Could memes be an effective way to communicate climate change?

Memes are an interesting aspect of Internet culture. The term meme originates from Richard Dawkins in his book ‘the selfish gene’ who argued that memes were culture that is transmitted ‘brain to brain’. This was heavily contested for two key reasons. Firstly, there are issues with defining what a meme is. Secondly, we do not study culture by focusing on a single ideas, but instead culture is studied on a broader scale as ideas do not exist in isolation.

However, the term meme has been appropriated for use to describe the viral sharing of information. As a result a meme can be either a video or image that has had viral success. A popular series of memes are cat based. Below is two cat memes. The first is a variation of the ‘If I fits I sit’ meme that emerged in 2011. The second is a video meme called ‘Nyan Cat’ also from 2011 which has had at the time of writing 119,811,155 views on Youtube.

if its not for sits

These examples highlight an important issue with whether it is possible for memes to spread information about environmental issues. Internet culture is very fast moving and a key aspect of the success of an meme is a requirement that the meme is general enough to be used in a variety of ways or mutated to be used with other memes. This means novelty is an important aspect in the spread of memes. Another core aspect is that memes are often spread for entertainment or because the meme  represents a personal belief or identity.

The sharing of memes for entertainment and identity can be seen in the Brony subculture. This is the mostly male adult fans of My Little Pony: Friendship is Magic that emerged over 4 years ago originally on a website called 4chan. Pony memes became so popular on 4chan (reaching over 6000 posts per day) that they introduced new rules which led to the deletion and banning of pony memes. This was eventually reversed by 4chan with the creation of a pony board /MLP/.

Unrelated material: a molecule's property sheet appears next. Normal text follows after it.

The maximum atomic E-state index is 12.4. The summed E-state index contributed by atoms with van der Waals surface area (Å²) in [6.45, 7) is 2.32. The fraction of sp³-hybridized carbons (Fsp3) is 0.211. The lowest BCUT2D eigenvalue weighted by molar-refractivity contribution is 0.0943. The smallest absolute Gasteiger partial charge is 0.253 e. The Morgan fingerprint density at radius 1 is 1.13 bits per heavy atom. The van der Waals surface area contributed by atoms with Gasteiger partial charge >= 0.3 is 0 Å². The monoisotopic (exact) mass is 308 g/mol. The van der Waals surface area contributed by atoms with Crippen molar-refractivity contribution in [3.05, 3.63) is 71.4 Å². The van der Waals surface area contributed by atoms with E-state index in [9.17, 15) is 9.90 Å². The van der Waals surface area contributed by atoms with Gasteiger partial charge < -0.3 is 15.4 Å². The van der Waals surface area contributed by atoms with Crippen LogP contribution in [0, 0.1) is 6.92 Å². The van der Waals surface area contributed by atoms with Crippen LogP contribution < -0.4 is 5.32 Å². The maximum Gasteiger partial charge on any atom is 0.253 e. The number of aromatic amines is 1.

However, pony memes have proved to have high survivability within Internet culture. At the time of writing the Knowyourmeme.com website has an image gallery of over 207 thousand pony images (far larger than any other meme image gallery on the website). This is due to the memes being created for both entertainment and also it is mutated to be used with other memes. For example the creation of pony versions of popular memes like ‘Its dangerous to go alone take this’

Due to memes being shared for entertainment it does call into question the ability for memes to be used to communicate serious issues such as climate change. While there are environmental memes shared they don’t often leave the environmental networks to be seen by a wider audience. There has been two examples I have seen that has managed to get a wider audience and both have been examples of culture jamming. Culture jamming is when you take a corporate or governmental message and subvert it.

The first example is from Greenpeace. This video was used to get people to sign up to a petition to pressure Lego to end a partnership deal with Shell. This was highly successful. The emotionally powerful video uses a depressing version of the upbeat song ‘Everything is awesome’ from the highly successful Lego movie. The success was due to the subversion of a popular song from the successful movie. This video has been viewed over 7 million times.

The second example this time aims to increase awareness of the use of palm oil in Doritos. This video is designed as a parody of adverts with a nice sharp twist ending. This has been viewed over 2 million times. However, the impact of this video is questionable. The video is funny and as a result could have been shared for the entertainment value rather than the serious environmental message that it aims to give to the viewer.

In conclusion, while there are occasional environmental memes that achieve wide viral success it is questionable the impact they have on the user. In particular, the palm oil example may simply be a success due to the entertaining nature of the video. Even then compared to other viral videos such as ‘Nyan cat’ the viewer count is relatively tiny.

The ability of memes to spread environmental information will be explored in more depth in my through a series of focus groups as part of my PhD. I plan to produce a journal article on this subject, but I will make a blog post about my findings when I have completed transcription and analysis eventually. However, the ability for memes to be an effective way to communicate climate change does seem to be very questionable.

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